How We Balance Work and Life for Wellness Awareness Month

Change Matrix was founded on an interest in balancing our professional careers and the value of family. We recognize the importance of taking care of our personal selves so that we can bring our best selves into our work. In honor of September’s Wellness Awareness Month, here is a glimpse into what our CM team members do to practice wellness.

Rachele – I incorporate pilates into my weekly workout schedule to help strengthen my core and practice intentional breathing. I also love taking our dog, Rusti, out for his daily walks or throwing the ball with him just to be outdoors. Oh, and I love my massages!

Suganya – I do weight training twice a week with a personal trainer, and hope to integrate more aerobic workouts over the next few months.  My guilty pleasure is long massages and I indulge in them whenever I can.

Elizabeth – I have a solid strength/cardio/stretch routine with my yoga, HIIT class and dog walking.  However, the less formal priority for me is to have some time where I am quiet. Either meditation in the morning or walking without looking at my phone or listening to music or anything other than the outside and silence.

London – I take about 20 minutes for myself each morning, between getting the kids off to school and starting my work day, to eat a balanced breakfast, sip some tea and listen to some music. I also enjoy taking walks around town or hiking with my family.

Jennifer – I schedule time to unplug and I enjoy doing pilates in evening.

Annie – Chasing around a one-year-old is currently my main physical activity. My daughter brings me such joy that I would say she is also what keeps me grounded mentally and emotionally. I also make it a habit to regularly reflect on my life and show gratitude for all that is good.

Alice – I like to make sure I always have healthy and fresh fruits and vegetables in my refrigerator. I have learned to enjoy cooking as it is healthier and it keeps my wallet a little fatter. However, I do like to go out and enjoy delicious food every now and then. 

Shannon – I walk down to the lake,  out on the dock and the great expanse of Lake Superior. I create intentions around the four parts of my being; physical, mental, emotional and spiritual. Physical: I walk and do “grow young fitness” exercise and drink water. Mental: I read or learn something new each day. Emotional: connect with family and friends. Spiritual: Participate in a traditional ceremonies.

Sandra – I like to start my day with a walk in the park. When I need to feel grounded, I do yoga and meditate. When I am feeling particularly stressed, nothing is better than spin class. And when I need a longer wellness break, I head to the mountains and breathe in the fresh air.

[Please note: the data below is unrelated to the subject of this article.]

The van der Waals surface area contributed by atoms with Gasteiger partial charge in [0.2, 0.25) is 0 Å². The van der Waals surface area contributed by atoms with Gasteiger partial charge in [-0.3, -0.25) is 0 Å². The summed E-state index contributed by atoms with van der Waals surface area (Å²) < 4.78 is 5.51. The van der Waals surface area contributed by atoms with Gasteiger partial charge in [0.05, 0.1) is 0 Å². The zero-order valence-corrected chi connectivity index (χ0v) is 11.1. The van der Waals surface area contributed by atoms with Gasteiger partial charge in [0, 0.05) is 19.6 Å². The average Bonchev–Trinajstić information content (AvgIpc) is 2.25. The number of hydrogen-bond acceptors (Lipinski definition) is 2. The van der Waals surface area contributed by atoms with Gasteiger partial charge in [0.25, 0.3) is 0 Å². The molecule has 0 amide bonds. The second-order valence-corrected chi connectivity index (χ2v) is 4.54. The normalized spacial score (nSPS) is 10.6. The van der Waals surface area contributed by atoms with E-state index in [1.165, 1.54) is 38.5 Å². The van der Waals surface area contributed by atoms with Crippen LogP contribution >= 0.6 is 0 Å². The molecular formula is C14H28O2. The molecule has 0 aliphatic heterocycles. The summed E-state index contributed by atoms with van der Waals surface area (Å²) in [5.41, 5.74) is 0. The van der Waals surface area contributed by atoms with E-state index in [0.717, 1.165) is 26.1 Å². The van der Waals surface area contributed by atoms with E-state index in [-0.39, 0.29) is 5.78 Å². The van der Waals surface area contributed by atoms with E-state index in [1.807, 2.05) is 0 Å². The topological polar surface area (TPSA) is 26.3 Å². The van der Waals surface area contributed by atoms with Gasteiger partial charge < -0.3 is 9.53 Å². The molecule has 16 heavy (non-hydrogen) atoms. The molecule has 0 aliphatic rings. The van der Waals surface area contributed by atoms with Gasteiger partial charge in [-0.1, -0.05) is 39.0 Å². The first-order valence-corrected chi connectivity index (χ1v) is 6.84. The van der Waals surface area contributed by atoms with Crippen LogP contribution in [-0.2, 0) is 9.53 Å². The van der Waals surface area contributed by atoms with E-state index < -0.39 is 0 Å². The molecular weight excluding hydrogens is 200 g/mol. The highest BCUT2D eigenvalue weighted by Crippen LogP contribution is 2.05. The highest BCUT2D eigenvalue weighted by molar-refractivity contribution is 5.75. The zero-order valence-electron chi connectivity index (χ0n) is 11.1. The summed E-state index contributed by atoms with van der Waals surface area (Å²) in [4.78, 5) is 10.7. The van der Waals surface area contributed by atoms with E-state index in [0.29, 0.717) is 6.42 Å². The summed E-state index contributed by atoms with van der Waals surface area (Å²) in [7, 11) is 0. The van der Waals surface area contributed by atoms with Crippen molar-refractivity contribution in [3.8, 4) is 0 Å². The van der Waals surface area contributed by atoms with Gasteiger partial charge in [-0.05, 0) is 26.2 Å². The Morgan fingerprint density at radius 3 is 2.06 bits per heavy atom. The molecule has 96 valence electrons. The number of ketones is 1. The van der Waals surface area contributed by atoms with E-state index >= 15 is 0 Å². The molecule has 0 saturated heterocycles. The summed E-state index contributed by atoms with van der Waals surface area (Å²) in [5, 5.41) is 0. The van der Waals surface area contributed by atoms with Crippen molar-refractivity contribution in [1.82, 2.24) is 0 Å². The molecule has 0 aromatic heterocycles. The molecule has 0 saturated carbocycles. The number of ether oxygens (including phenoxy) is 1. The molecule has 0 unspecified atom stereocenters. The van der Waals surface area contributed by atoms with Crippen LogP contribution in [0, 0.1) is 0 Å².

Kristin – Taking frequent walks! Without headphones, just a chance to breathe and look at the beauty around me. 

Tennille – I swim as often as possible now. I love the water. I can sit and stare at a body of water and feel completely at peace. Besides swimming, my husband and I try to take nightly walks. It’s our time to unwind from our day, have some quality time and get in some exercise.

Karla – I practice mindfulness throughout the day, especially when I am feeling low. I focus on my breathing and think about how thankful I am to have what I have. Feeling the essence of gratitude in my spirit makes me feel better and provides much needed perspective. This is something I try to do multiple times a day. 

Kazzy – As of late, I have been taking spiritual baths that have helped clear a lot of negative energy around and within me. This has been the perfect end to my days, relaxing and making me take time to focus on me. I try, once a day, to practice grateful journaling, where I can include a little bit of art that also helps my soul. 

Alina – Hiking!  I’m always hiking, it’s a good chance to practice shinrin-yoku, experience incredible natural spaces, and explore new places physically and mentally.  I also try to fill my body with nutrient rich foods, pet dogs as often as I can, and surround myself with genuinely good people.

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Annie’s Immigration Story: Sacrifice from China to Taiwan to the U.S.

No matter what side of the immigration and citizen debate one gravitates to, the inability of our nation’s leaders to find consensus has been distressing to watch. During one of our team meetings, we found ourselves sharing our own stories of what the word immigration means to us. We thought we’d share a little more about our team members over the course of time.

ANNIE

My immigration story begins and ends with sacrifice. At the end of the Chinese Civil War in 1949, my grandparents along with two million others fled to Taiwan. My grandpa had lost one leg during wartime. My grandma had to leave a baby behind. And together, they fled hundreds of miles on foot. 

I grew up hearing the stories of my grandparents, who endured the extreme conditions of post-war life and poverty. My Nai Nai (grandma), who is now my only living grandparent, did whatever she could to make ends meet — from selling dumplings on the street to sewing clothes into the wee hours of the night.

With my mom and siblings in Taiwan

Both my parents were born in Taipei in 1956. Growing up as neighbor friends, they began dating at age 17 and were married at 28. In 1988, my parents made the difficult decision to move to the U.S. with three young children: my sister (3), me (1 and a half) and my brother (6 months). With the help of my uncle, who was studying at the University of Colorado Denver, my grandparents had already moved to Denver. They were urging my parents to come with hopes of providing better lives for us, their grandchildren.